When I was growing up, one of my favorite songs was by Kermit the Frog, from The Muppets. It was called It’s Not Easy Being Green and it was about feeling different than others. Today, during RA blog week 2017, I can relate to that song all over again because of having several autoimmune disorders, including rheumatoid arthritis.

It’s Easy to Feel Like a Tortoise in With a Bunch of Hares

When I listen to other people talk about all of their activities and busy schedules, it’s easy to feel pretty pitiful, because I just can’t keep up that pace anymore. They are up at 5 a.m., going to the gym before work, running their kids around to various activities, going to after-hours business events, cooking elaborate dinners, hosting parties, and doing home improvement projects.

Meanwhile, if I can manage to work from 9 to 4 without taking a midday nap, I’m doing well. A 20-minute walk can wear me out, and by the time I’m finished playing taxi driver for my teenagers after school activities, I am beat. I can’t drink with the variety of medications I am on, but if I could, all that glass of wine would do is put me right to sleep! Needless to say, knowing that can make me feel like a real party pooper.

Guarding Against Jealousy with a Sense of Gratitude

While having time to stop and smell the roses comes with a slower lifestyle, there are many times I wish I could go back to my old life and busy schedule. Jealousy can easily creep in if I’m not careful, and self-pity the most destructive of emotions can set in. I have to guard against wanting to keep up with the Joneses not materially, but physically with a solid sense of gratitude.

Anytime I start feeling sorry for myself, I begin writing out a gratitude list. Right now, I am looking out my kitchen window, watching hummingbirds fight over access to the little red feeder I put out for the last week. When I see them drinking the sweet sugar water I made for them, it makes me smile. If I was out running around, busy all day, I wouldn’t ever have noticed these tiny creatures. My resting time is giving me something in return, and for that, I am grateful.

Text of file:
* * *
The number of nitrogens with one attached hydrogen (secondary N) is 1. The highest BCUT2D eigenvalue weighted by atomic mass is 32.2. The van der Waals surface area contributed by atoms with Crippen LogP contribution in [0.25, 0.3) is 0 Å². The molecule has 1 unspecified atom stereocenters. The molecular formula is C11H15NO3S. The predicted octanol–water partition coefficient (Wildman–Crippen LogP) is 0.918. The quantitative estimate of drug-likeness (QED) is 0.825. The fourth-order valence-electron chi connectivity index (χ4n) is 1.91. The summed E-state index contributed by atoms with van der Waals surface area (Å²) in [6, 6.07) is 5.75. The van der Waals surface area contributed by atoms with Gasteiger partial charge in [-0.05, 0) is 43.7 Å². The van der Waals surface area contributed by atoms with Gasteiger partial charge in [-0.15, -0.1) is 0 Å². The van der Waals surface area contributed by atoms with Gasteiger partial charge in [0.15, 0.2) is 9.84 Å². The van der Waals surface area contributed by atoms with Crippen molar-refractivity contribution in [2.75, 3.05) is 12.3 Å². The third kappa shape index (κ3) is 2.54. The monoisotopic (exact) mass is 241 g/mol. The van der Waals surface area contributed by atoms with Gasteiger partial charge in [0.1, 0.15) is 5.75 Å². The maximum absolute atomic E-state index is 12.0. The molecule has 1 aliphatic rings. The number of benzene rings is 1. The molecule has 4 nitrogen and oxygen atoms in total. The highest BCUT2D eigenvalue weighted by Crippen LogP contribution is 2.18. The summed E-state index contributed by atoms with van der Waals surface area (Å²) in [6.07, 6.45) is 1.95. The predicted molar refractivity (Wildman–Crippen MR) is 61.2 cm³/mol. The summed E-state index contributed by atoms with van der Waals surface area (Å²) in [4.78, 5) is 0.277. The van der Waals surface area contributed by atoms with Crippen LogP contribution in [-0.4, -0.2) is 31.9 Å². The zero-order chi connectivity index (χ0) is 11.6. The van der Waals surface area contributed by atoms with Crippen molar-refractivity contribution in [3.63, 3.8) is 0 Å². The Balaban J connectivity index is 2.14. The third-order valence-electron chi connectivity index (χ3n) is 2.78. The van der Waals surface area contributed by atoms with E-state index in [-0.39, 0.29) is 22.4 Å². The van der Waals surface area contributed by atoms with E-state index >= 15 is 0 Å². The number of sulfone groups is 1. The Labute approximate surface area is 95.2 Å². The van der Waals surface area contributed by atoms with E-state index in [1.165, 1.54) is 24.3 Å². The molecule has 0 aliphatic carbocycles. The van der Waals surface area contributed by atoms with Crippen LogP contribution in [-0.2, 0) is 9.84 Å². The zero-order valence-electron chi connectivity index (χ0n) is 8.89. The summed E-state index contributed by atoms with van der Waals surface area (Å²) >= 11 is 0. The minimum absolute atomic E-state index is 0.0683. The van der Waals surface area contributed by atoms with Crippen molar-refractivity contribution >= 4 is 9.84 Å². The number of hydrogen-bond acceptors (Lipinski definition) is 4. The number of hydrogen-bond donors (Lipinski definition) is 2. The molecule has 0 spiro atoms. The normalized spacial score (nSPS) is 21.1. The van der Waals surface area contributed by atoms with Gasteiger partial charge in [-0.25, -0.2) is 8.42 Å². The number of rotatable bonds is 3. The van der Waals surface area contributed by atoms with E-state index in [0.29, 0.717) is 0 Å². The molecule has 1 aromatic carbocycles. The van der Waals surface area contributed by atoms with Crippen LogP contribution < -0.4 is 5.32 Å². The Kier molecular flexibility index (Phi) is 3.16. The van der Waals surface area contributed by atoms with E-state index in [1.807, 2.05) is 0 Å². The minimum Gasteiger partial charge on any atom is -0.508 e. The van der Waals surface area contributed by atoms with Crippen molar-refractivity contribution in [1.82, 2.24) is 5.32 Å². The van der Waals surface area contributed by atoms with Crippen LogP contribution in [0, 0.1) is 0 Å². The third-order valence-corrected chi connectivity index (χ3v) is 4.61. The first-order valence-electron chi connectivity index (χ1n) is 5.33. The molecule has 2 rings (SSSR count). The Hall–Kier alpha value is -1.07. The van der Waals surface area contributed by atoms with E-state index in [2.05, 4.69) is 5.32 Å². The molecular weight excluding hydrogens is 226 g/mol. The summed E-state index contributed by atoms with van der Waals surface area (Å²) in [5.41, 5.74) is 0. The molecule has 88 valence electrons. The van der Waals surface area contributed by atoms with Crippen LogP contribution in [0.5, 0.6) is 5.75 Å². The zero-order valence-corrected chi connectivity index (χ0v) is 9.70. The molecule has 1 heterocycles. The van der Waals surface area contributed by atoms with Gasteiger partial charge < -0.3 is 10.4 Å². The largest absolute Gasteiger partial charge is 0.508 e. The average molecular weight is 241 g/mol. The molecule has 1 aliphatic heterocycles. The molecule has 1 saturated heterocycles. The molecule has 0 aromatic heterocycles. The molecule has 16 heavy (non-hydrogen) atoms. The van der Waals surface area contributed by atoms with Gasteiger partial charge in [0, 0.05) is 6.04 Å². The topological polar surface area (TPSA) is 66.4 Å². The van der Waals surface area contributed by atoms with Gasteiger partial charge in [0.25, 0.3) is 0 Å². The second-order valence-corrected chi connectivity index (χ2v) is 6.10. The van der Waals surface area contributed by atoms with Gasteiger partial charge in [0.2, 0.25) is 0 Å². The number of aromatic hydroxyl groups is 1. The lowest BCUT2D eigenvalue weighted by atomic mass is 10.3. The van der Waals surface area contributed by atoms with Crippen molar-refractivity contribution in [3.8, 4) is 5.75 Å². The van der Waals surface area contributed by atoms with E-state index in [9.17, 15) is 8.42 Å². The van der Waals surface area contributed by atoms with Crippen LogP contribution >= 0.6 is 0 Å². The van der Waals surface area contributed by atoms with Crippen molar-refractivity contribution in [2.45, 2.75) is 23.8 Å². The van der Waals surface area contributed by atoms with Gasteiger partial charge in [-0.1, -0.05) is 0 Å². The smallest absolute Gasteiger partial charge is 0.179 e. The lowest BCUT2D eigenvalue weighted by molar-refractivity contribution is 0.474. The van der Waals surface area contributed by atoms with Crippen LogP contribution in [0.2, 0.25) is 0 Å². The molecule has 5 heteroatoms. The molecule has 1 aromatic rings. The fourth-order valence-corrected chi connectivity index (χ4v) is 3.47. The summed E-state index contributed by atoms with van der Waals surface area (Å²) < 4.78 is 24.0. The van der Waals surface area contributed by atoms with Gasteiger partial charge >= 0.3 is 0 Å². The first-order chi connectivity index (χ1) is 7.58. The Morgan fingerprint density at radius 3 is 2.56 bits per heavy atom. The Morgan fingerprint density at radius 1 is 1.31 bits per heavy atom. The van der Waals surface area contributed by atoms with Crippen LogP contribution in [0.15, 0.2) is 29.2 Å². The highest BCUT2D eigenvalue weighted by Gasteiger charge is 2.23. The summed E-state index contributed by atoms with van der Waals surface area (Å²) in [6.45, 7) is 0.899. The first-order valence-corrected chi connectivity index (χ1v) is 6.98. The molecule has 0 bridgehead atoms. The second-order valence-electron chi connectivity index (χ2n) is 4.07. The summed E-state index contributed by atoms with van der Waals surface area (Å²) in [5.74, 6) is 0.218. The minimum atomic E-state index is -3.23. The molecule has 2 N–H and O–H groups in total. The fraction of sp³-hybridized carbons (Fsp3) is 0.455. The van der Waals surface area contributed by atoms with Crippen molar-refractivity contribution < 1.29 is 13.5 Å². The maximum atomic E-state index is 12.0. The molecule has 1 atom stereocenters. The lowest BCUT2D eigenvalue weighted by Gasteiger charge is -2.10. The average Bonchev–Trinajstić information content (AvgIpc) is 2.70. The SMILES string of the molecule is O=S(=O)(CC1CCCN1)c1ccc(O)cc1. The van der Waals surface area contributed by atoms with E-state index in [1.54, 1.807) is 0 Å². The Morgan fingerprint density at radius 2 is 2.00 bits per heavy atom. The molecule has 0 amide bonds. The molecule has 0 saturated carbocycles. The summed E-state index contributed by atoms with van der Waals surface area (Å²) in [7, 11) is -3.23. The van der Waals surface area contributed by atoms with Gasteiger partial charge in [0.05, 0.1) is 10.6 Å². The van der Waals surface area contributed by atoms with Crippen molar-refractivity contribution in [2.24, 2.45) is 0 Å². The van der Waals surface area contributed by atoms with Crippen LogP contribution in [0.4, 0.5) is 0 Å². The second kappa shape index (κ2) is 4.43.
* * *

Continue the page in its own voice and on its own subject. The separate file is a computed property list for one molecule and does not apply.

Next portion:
It Feels Good to Give, Even in Small Ways

This month, I am also grateful my home didn’t flood in Hurricane Harvey. I am grateful I’ve had some extra time and energy even if just to buy someone a cup of coffee or bring them a pizza to help others who did flood. I can’t do hours of heavy labor like other volunteers are doing, but I know that even the little things count, and that makes me feel good.

The longer I live with RA, the more I realize that even though it can be limiting at times, I have a choice about my attitude. It’s okay to grieve my old life. Yes, I can become sad, annoyed, or even downright angry at times. The key is just not to stay in that grief, and to realize that my life isn’t over, just because I have RA. Every day, I can choose to focus on the good that still exists in my life. It IS there, but I have to take the time to notice it and to be grateful. Life is too short to let RA steal my joy!

This post was written by Linda W. Perkins for Day 1 of RA Blog Week. Today’s prompt: Mental Health, How do you manage to maintain your mental health while dealing with autoimmune disease? Discuss how dealing with RA every day makes you emotional. Do you hide your emotions? Find more bloggers’ takes on the topic here.

Linda is a member of the Pack Health’s Member Advisory Board, a guest blogger on the Pack Health blog, and the author/founder of Spring Sight, where she blogs about her faith and staying positive with autoimmune disease.

Read next: 

Living in Community, by Linda W Perkins

Getting Motivated to Help Yourself, by Linda W Perkins

I have RA: Now What?, by Linda W Perkins

A Little Self Care Goes a Long Way, by Linda W. Perkins

 

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